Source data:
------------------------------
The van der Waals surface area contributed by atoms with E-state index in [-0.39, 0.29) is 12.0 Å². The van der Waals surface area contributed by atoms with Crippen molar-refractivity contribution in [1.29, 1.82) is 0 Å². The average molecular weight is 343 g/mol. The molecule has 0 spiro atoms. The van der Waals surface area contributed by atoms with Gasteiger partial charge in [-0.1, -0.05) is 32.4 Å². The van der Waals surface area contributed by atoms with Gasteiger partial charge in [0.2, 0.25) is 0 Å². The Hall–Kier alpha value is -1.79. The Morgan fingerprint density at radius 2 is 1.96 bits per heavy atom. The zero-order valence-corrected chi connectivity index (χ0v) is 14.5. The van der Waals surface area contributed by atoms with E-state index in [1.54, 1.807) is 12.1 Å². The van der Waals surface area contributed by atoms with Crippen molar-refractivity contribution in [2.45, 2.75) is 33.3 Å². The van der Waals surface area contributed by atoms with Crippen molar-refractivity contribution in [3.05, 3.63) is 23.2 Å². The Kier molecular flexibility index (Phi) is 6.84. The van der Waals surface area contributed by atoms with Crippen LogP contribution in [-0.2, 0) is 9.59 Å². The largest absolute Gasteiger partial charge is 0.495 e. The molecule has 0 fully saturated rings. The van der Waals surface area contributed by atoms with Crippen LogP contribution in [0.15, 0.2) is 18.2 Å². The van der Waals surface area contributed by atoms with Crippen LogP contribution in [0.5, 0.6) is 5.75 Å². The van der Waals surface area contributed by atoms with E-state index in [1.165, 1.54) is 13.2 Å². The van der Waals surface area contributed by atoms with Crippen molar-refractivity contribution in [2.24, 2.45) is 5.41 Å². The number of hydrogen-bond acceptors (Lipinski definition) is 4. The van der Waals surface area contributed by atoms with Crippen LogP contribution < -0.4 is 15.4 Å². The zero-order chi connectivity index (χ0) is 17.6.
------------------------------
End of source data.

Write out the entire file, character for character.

The van der Waals surface area contributed by atoms with E-state index in [-0.39, 0.29) is 12.0 Å². The van der Waals surface area contributed by atoms with Crippen molar-refractivity contribution in [1.29, 1.82) is 0 Å². The average molecular weight is 343 g/mol. The molecule has 0 spiro atoms. The van der Waals surface area contributed by atoms with Gasteiger partial charge in [-0.1, -0.05) is 32.4 Å². The van der Waals surface area contributed by atoms with Gasteiger partial charge in [0.2, 0.25) is 0 Å². The Hall–Kier alpha value is -1.79. The Morgan fingerprint density at radius 2 is 1.96 bits per heavy atom. The zero-order valence-corrected chi connectivity index (χ0v) is 14.5. The van der Waals surface area contributed by atoms with E-state index in [1.54, 1.807) is 12.1 Å². The van der Waals surface area contributed by atoms with Crippen molar-refractivity contribution in [2.45, 2.75) is 33.3 Å². The van der Waals surface area contributed by atoms with Crippen molar-refractivity contribution in [3.05, 3.63) is 23.2 Å². The Kier molecular flexibility index (Phi) is 6.84. The van der Waals surface area contributed by atoms with Crippen LogP contribution in [-0.2, 0) is 9.59 Å². The largest absolute Gasteiger partial charge is 0.495 e. The molecule has 0 fully saturated rings. The van der Waals surface area contributed by atoms with Crippen LogP contribution in [0.15, 0.2) is 18.2 Å². The van der Waals surface area contributed by atoms with Crippen LogP contribution in [0.5, 0.6) is 5.75 Å². The van der Waals surface area contributed by atoms with E-state index in [1.165, 1.54) is 13.2 Å². The van der Waals surface area contributed by atoms with Crippen molar-refractivity contribution in [2.24, 2.45) is 5.41 Å². The number of hydrogen-bond acceptors (Lipinski definition) is 4. The van der Waals surface area contributed by atoms with Crippen LogP contribution < -0.4 is 15.4 Å². The zero-order chi connectivity index (χ0) is 17.6.